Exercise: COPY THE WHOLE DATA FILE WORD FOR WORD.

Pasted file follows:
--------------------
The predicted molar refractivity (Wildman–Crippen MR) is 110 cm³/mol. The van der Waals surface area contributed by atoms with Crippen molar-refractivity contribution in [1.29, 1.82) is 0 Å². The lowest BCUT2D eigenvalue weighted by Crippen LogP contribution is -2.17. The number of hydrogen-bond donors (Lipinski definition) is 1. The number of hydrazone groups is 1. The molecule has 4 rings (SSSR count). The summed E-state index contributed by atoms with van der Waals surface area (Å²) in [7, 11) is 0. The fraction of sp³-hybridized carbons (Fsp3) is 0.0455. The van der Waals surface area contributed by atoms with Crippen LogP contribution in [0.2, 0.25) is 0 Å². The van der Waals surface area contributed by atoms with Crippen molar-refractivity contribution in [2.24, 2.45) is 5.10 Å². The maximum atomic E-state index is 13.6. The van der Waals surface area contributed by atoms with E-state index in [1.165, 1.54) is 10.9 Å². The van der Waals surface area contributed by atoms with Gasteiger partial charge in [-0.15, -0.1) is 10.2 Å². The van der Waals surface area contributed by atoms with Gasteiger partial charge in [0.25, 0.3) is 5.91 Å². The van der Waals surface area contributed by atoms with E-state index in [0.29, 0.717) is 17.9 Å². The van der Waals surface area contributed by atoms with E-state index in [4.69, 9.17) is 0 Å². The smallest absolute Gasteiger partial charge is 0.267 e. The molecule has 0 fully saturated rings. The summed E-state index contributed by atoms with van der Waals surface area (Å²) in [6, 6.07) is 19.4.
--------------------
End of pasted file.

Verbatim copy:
The predicted molar refractivity (Wildman–Crippen MR) is 110 cm³/mol. The van der Waals surface area contributed by atoms with Crippen molar-refractivity contribution in [1.29, 1.82) is 0 Å². The lowest BCUT2D eigenvalue weighted by Crippen LogP contribution is -2.17. The number of hydrogen-bond donors (Lipinski definition) is 1. The number of hydrazone groups is 1. The molecule has 4 rings (SSSR count). The summed E-state index contributed by atoms with van der Waals surface area (Å²) in [7, 11) is 0. The fraction of sp³-hybridized carbons (Fsp3) is 0.0455. The van der Waals surface area contributed by atoms with Crippen LogP contribution in [0.2, 0.25) is 0 Å². The van der Waals surface area contributed by atoms with Crippen molar-refractivity contribution in [2.24, 2.45) is 5.10 Å². The maximum atomic E-state index is 13.6. The van der Waals surface area contributed by atoms with E-state index in [1.165, 1.54) is 10.9 Å². The van der Waals surface area contributed by atoms with Gasteiger partial charge in [-0.15, -0.1) is 10.2 Å². The van der Waals surface area contributed by atoms with Gasteiger partial charge in [0.25, 0.3) is 5.91 Å². The van der Waals surface area contributed by atoms with E-state index in [0.29, 0.717) is 17.9 Å². The van der Waals surface area contributed by atoms with E-state index in [4.69, 9.17) is 0 Å². The smallest absolute Gasteiger partial charge is 0.267 e. The molecule has 0 fully saturated rings. The summed E-state index contributed by atoms with van der Waals surface area (Å²) in [6, 6.07) is 19.4.